Captain Andy’s Show Boat, the Cotton Blossom, has come to town in Daniel Evans’ fabulous production (fresh from Sheffield), and the classic socre by Jerome Kern and Oscar Hammerstein II sounds as a sharp and as tuneful as ever. There’s plenty of wit and life in this production, which has a small but hard-working cast, with some notably outstanding work from Sandra Marvin (Queenie), Rebecca Trehearn (Julie), Emmanuel Kojo (Joe) and Alex Young (Ellie May Chipley).
Young Magnolia Hawks (Gina Beck) lives on the Cotton Blossom with her parents, and while the Captain (Malcolm Sinclair) lives for showbusiness, mother Parthy (Lucy Briers) sees herself a cut above the river rats and players she has been living alongside for years, and wants something better for her daughter. Magnolia wants nothing more than to be a leading lady, and to fall in love, and when Gaylord Ravenal (Chris Peluso) turns up, all charm in his sharp suit, she finds the latter, and in a powerful sequence where Julie has to leave the show boat, finds she suddenly has the chance to become the star.
This musical premiered in the USA in 1927, and was the first modern musical to move away from the conventions of vaudeville and operetta; it also dealt with racial issues with a vibrant mixed cast. If you’ve seen the 1936 film with the feted bass singer Paul Robeson as Joe you will know that any singer has big shoes to fill with ‘Old Man River’, but Kojo is excellent here in both that huge number and (a delight to see) the fun duet with Queenie which was written for the film, ‘Ah Still Suits Me’.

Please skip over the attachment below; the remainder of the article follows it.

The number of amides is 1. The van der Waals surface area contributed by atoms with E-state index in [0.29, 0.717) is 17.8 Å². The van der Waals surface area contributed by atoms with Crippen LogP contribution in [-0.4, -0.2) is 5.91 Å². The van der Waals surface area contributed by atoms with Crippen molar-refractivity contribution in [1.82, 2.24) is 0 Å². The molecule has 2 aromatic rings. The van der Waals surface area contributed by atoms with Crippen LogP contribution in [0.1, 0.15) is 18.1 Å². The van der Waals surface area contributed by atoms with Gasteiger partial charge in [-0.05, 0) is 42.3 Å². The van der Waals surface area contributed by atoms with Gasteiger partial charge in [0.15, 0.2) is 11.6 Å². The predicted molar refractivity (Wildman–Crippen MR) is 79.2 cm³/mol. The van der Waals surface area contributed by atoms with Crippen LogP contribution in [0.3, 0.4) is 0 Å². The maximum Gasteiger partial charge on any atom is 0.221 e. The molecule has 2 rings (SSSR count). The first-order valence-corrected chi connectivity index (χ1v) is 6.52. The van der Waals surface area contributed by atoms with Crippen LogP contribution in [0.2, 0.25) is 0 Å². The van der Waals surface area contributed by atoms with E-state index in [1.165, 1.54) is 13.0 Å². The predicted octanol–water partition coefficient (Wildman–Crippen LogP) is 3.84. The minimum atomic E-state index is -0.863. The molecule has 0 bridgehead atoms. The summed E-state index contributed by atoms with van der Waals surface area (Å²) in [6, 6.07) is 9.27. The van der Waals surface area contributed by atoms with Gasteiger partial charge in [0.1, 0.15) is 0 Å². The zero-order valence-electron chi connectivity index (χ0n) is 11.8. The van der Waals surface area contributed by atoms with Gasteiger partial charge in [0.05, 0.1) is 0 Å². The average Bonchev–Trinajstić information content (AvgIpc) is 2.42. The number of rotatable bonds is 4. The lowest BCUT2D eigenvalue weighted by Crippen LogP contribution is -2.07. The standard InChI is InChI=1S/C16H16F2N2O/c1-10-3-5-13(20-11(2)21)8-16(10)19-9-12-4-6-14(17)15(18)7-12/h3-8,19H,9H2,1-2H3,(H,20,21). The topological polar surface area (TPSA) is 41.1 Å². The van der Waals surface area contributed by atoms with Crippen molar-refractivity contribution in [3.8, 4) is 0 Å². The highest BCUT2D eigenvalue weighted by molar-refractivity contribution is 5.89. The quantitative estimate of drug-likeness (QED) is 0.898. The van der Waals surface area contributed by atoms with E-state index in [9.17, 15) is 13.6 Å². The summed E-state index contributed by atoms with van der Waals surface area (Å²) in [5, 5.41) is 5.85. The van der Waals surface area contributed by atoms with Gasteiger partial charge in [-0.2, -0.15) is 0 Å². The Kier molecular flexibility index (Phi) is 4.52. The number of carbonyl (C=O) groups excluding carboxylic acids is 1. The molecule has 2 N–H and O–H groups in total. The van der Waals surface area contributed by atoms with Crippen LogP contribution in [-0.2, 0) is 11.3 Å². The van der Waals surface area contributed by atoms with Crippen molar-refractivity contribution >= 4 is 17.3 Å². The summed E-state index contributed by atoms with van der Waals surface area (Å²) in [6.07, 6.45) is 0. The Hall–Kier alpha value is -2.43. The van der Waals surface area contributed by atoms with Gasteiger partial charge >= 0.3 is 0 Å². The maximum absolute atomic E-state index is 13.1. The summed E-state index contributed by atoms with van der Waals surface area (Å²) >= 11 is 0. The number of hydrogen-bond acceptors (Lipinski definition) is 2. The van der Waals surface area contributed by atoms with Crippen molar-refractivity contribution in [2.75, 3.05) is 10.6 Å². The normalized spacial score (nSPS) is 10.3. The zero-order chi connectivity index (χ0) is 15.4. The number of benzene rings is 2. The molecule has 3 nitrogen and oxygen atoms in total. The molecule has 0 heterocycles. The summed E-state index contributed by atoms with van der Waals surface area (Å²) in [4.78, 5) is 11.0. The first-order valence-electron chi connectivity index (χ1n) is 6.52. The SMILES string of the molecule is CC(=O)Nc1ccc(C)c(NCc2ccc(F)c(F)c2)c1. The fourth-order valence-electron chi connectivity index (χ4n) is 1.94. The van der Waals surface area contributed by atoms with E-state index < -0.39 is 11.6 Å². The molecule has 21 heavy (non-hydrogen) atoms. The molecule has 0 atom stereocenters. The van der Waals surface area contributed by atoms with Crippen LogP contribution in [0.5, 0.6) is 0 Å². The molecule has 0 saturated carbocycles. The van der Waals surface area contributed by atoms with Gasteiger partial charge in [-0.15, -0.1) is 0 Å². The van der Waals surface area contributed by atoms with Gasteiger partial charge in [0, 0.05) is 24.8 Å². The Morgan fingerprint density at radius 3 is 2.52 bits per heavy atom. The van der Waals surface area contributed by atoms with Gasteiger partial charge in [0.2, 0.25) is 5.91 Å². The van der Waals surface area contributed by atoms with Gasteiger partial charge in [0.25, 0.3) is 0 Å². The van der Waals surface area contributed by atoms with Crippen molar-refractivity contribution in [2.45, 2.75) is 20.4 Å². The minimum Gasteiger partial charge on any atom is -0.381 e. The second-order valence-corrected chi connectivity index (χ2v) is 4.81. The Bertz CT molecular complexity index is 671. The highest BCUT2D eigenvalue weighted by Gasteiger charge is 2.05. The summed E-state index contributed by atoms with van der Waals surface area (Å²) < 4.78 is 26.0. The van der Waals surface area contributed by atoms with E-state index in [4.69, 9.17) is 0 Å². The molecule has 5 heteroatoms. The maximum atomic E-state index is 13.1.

Go on, have a look at that number as it appeared in the film, here:
Julie La Verne is a tragic figure, which Trehearn catches very well. Her exuberance leading the kitchen staff in the negro song ‘Can’t Help Lovin’ That Man of Mine’ gives way in the second half to her touching delivery of ‘Bill’ (not an original song for the show, it was written by Kern with PG Wodehouse back in 1917 for another production, but never used).
Here’s Trehearn performing the number:
Julie gives two big chances to Magnolia, making her the kindest heart on the river. Magnolia and Gay fall in love as they play opposite each other (they have first felt attraction through ‘Make Believe’ at their first meeting), and although they have a child and settle in Chicago, his gambling and drinking is his downfall, and she is left to make her own way in the world.
The Trocadero scene loses something here by having no sense of a packed New Year’s Eve: instead, actors playing waiters and punters are scattered through the auditorium, giving us a sense of being the exclusive audience there as 1899 gives way to 1900. Beck’s singing of ‘After the Ball’ is eventually gutsy and triumphant, and the song remains sentimental enough to bring a tear to the eye, but it doesn’t touch the sequence )one of my favourites) in the 1952 film.
Beck reminded me very much of Irene Dunne (the 1936 Magnolia) in her acting, she is a mischievous little flirt in her innocence and a regal miss in her poverty. It’s a strong performance; while Peluso is excellent as Gay and in fine voice. Leo Roberts plays Steven Baker and Jim Greene (in the later role resembling the early talkie singer, John Boles, which was interesting, if a little distracting!). As the Hawks’ senior, Sinclair is an excellent Andy, winking connivingly at the audience as he gets one over on his wife, while Briers is a marvellous Parthy, steering the part away from the comic shrew she is so often reduced to.
The second half, following the chimes for the new century, fast-forwards through nearly thirty years before we meet the aged Joe and Queenie, and she leads the chorus in a blistering version of the feel-good ‘Hey Feller!’. It’s a problematic ending, but there is no true reconciliation between the returning Gay and the strong Magnolia, who has raised their daughter alone. The hurt and the distance was well conveyed, and if the adult Kim runs to forgive her father, the mother might find it much harder.
Here’s Gay and Magnolia in happier times, courtesy of the 1951 film, and that first duet of ‘Make Believe’:
Go and see this show if at all possible. It is closing in August, and it is probably one of the best shows in town right now. It will make you smile, tap your feet, and maybe even cry just a little. Not bad for a musical which is approaching its ninetieth birthday.